Heavy metals and arsenic are usually leached out of naturally-occurring deposits that the water interacts with, either over veins on the surface, or permeating through subsurface deposits. Nitrates and nitrites tend to occur from fertilizer runoff.
Most of these are tough to recognize on your own, but the good news for survival situations is that many of them take time to build up to toxic levels. They *hopefully* won’t do you in as quickly as massive dehydration brought on by dysentery, which is helpful, as options for dealing with them in the backcountry are very limited.
Avoidance is the preferred method, but distillation can work for many of them, as well as adsorption to a limited extent.
Organic chemicals, like benzene and PCBs, are usually introduced to water sources by industrial or agricultural operations. Proper removal requires a laboratory and some knowledge of organic chemistry, so we won’t go very deep into them.
Some fall into the category of Volatile Organic Compounds (VOCs), and give off very strong odors that can warn of their presence, but others are stealth killers. Usually not a concern unless there is heavy industrial/agricultural activity in the area, avoid drinking from water sources downstream of mining operations especially. Some of these can be driven off by boiling, as they have a lower boiling point than water, but not all. Some can also be adsorbed by activated charcoal.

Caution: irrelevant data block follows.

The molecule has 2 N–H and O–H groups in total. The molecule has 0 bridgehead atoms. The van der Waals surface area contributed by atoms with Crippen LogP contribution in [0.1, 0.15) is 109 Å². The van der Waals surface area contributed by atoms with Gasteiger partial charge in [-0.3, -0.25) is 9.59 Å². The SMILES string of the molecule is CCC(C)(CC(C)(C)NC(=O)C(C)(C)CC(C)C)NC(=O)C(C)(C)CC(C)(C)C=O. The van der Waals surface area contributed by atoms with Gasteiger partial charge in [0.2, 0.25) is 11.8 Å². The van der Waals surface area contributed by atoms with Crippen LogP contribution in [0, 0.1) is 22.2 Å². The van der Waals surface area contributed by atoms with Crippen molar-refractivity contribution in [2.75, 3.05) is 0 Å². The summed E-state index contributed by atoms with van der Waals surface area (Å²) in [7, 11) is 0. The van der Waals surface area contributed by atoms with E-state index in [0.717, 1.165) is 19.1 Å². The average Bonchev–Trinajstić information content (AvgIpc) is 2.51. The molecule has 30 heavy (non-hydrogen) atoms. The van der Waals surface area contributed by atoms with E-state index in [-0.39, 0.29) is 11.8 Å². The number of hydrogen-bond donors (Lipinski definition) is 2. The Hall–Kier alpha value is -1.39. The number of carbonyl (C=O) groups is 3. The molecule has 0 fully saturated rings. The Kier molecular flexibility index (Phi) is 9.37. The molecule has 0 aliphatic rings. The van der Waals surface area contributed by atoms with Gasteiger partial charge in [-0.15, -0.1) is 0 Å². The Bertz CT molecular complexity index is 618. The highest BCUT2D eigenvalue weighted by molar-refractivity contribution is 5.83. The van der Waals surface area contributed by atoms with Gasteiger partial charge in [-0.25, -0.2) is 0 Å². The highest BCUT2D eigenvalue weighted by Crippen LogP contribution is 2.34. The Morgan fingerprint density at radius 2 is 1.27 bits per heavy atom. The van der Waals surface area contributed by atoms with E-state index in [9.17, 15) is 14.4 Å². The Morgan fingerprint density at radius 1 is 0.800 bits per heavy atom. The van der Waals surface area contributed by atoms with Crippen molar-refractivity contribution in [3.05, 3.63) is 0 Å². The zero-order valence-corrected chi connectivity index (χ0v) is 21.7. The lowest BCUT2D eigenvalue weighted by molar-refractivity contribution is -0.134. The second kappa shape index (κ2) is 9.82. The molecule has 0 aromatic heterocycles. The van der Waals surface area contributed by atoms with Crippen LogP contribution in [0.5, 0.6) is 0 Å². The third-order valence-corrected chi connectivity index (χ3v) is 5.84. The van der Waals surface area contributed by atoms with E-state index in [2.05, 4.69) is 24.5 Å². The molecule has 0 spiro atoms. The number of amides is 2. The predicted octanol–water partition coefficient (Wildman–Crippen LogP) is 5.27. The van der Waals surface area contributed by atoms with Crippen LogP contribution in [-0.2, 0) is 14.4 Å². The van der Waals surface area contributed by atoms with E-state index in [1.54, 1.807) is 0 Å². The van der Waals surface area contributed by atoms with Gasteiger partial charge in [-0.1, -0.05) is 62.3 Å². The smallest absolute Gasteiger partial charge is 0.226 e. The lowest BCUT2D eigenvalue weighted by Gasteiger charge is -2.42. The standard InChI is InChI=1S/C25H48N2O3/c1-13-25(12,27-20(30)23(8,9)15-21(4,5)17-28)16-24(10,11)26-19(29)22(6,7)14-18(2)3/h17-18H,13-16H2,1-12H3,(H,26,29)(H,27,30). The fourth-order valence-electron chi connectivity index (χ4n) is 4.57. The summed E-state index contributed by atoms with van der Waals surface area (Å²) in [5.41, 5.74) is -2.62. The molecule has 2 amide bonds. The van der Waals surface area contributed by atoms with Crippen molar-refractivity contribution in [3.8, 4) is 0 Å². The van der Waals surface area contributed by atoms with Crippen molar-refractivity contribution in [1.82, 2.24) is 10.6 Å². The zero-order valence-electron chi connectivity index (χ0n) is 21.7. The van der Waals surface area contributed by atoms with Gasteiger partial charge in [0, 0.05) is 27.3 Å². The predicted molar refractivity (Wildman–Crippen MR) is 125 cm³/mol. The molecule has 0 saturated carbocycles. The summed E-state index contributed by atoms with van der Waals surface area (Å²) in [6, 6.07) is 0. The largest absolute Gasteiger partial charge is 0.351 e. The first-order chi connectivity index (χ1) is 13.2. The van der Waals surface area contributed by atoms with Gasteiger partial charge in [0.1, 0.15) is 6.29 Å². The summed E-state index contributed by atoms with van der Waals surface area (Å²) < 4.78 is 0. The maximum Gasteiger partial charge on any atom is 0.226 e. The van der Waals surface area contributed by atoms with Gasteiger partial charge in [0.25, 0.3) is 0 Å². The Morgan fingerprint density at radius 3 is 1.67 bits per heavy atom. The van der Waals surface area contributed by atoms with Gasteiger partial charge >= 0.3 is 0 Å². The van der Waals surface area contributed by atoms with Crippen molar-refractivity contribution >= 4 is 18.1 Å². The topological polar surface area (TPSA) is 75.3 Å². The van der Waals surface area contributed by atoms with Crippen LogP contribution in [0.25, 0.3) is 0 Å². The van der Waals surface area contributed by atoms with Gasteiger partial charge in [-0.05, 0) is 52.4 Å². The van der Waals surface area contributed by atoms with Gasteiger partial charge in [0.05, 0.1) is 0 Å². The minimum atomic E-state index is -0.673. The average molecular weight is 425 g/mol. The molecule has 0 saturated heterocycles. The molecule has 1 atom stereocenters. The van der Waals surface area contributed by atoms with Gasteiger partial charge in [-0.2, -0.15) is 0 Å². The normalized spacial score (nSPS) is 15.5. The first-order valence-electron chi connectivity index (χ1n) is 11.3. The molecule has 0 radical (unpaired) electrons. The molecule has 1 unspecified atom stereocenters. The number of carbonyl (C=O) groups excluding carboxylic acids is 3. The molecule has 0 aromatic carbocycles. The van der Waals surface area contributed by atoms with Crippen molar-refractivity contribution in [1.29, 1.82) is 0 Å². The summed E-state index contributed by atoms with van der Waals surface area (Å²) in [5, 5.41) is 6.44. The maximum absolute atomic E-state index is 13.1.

The final category, radionuclides, is the scariest of the bunch. Without a Geiger Counter, you will have no idea they’re present, but in high concentrations or prolonged exposure to low concentrations, they’re still quite lethal. Caused by water flowing over and around natural deposits of uranium and the like, our only hope is avoidance.
Get to know the geology of your preferred outdoor recreation area. Make a point of avoiding areas with large deposits of uranium and other radioactive ores (usually a good idea in any case), and surface water sources will be unlikely to pose much threat.
However, many more groundwater sources have high levels of radionuclides, so be aware of the threats in your area. A friend from New Hampshire mentioned that up that way it’s common practice to have regular testing of any private well tap water.
Additionally, it’s not a good idea to drink salt water. Though not specifically listed in the primary drinking water standards above, drinking salt water will kill you more quickly than water contaminated with many of the contaminants we’ve already talked about.